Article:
The long awaited public hearings on the crash of TWA-800, conducted by the National Transportation Safety Board, opened in Baltimore on December 8. The chairman's opening statement was prefaced by a shouted protest from a person identified as a reporter from Worker's World. The reporter, who denounced the proceedings as a coverup and demanded an independent hearing, was quickly hustled away. That may well have been the high point of the conference which concluded that the center fuel tank blew up and nobody knew why, although the NTSB was not averse to making wild guesses, supported by evidence of a dubious nature.

However, the board was not of a mind to be deterred by the dearth of physical evidence. David van Biema writing in that authoritative journal of aerospace technology, Time magazine, breathlessly informs us that "the plane on a hot July evening, was so combustible that almost anything could have touched it off," and that "970 other currently active 747s may be at some risk for the same catastrophe, especially when the air conditioning is overworked."

The thought that might occur to someone who has given a bit of thought to the matter is that if there are 970 other currently active 747s, of which about 700 may be presumed to be flying day in and day out, making a quarter-million flights every year for years on end, why is this the only 747, fueled with the low volatility Jet A-1 normally used in commercial jet aircraft, that has had an explosion in a fuel tank while in flight? Retired Navy Commander William Donaldson, who took the course in Crash Analysis at the Navy Post-Graduate School, pointed out in a letter to NTSB chairman James Hall that "NTSB Safety Recommendations make the point clearly that there has never been a fuel tank explosion in an airborne commercial jet aircraft that was not ignited by an external source (hundreds of millions of flight hours in all types of jet carriers)."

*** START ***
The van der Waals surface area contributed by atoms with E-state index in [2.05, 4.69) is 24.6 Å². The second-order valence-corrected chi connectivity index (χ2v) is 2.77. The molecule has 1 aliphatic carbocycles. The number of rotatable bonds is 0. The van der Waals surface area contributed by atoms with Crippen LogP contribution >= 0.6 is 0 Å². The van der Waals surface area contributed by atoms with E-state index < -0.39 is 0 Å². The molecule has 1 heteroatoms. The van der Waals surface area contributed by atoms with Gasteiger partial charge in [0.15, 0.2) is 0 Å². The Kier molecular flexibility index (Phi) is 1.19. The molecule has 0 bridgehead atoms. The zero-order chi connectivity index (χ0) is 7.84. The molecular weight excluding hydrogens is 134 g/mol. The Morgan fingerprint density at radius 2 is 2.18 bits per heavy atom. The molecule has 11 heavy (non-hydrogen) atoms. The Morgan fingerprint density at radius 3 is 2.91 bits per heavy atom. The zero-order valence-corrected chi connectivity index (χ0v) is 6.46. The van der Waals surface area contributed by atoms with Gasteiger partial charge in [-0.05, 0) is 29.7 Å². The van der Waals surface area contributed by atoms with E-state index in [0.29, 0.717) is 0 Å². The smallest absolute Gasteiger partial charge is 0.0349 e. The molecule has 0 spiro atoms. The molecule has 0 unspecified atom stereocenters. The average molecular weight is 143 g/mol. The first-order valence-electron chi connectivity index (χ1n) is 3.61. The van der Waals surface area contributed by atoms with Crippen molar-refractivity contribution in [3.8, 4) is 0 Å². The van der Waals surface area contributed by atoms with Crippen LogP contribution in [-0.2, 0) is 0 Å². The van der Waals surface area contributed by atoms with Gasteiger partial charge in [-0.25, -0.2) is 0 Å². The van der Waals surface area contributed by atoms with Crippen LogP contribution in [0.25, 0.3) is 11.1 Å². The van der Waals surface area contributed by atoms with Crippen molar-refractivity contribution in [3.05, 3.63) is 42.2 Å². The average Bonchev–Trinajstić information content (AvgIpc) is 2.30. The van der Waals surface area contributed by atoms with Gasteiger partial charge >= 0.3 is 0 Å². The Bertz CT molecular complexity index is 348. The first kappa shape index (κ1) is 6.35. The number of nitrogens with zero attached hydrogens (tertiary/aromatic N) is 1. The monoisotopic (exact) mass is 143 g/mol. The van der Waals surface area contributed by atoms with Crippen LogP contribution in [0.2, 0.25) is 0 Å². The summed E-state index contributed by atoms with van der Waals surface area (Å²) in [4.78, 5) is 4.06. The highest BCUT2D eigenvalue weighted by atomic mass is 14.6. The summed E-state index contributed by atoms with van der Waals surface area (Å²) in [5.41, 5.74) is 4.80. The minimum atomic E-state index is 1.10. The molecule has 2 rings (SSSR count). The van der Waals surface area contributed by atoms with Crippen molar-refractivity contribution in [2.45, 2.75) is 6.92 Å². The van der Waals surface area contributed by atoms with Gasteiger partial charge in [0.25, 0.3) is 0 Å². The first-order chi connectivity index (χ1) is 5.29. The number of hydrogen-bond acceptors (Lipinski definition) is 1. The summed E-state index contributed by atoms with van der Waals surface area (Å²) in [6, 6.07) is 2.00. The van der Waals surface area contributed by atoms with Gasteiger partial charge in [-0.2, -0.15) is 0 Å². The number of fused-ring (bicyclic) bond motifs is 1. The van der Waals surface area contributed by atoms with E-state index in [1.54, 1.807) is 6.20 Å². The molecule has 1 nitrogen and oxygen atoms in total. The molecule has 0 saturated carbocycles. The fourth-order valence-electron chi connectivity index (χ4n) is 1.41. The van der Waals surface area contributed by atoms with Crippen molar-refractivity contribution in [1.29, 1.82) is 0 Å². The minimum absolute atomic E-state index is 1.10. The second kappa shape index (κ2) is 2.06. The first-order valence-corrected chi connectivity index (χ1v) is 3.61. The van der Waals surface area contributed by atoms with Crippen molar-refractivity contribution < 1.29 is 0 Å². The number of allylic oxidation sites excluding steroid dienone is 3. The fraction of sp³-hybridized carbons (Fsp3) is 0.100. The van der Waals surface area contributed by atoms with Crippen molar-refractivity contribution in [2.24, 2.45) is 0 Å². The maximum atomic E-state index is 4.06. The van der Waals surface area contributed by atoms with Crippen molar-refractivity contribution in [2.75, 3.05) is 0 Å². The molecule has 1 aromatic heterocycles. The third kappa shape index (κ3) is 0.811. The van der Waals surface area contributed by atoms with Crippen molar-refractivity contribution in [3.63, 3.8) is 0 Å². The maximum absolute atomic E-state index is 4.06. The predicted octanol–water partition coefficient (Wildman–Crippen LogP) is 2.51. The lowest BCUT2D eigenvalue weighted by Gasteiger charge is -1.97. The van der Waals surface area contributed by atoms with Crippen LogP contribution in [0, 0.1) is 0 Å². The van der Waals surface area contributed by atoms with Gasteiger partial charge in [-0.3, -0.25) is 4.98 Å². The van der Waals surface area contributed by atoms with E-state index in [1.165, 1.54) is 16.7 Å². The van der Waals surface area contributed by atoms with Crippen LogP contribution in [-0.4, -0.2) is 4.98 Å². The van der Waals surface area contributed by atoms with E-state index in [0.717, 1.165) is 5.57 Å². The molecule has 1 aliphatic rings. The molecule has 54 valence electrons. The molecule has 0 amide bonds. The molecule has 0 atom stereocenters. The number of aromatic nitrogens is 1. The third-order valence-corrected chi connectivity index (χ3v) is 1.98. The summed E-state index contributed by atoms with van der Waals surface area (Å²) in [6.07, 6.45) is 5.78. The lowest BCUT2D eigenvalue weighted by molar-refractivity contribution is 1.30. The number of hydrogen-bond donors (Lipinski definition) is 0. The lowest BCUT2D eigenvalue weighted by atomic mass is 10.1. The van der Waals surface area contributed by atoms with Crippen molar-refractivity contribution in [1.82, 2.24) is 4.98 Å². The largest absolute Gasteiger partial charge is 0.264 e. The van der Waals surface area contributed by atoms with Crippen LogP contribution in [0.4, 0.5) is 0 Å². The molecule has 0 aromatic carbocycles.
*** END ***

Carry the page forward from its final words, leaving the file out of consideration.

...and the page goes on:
For a vehicle that is "so combustible that almost anything could have touched it off," the 747 would seem to have enjoyed an extraordinary run of "good luck" thus far. Having completely missed this obvious point, Biema goes on to compound the absurdity:  "According to papers released by the Federal Aviation Administration, the fuel tanks of 26 planes--13 civilian and 13 military--have blown up since 1959."

Now 1959 was 38 years ago, as the crow flies, so 26 fuel tank explosions in 38 years works out to about two-thirds of an accident per year, out of how many million flights, military, commercial and general aviation? Notice also that the author of this fright-piece does not distinguish between commercial aircraft and private planes that maintain lower safety standards and use highly volatile aviation gasoline. Nor does he mention that military aircraft use a much more volatile grade of jet fuel than commercial aircraft.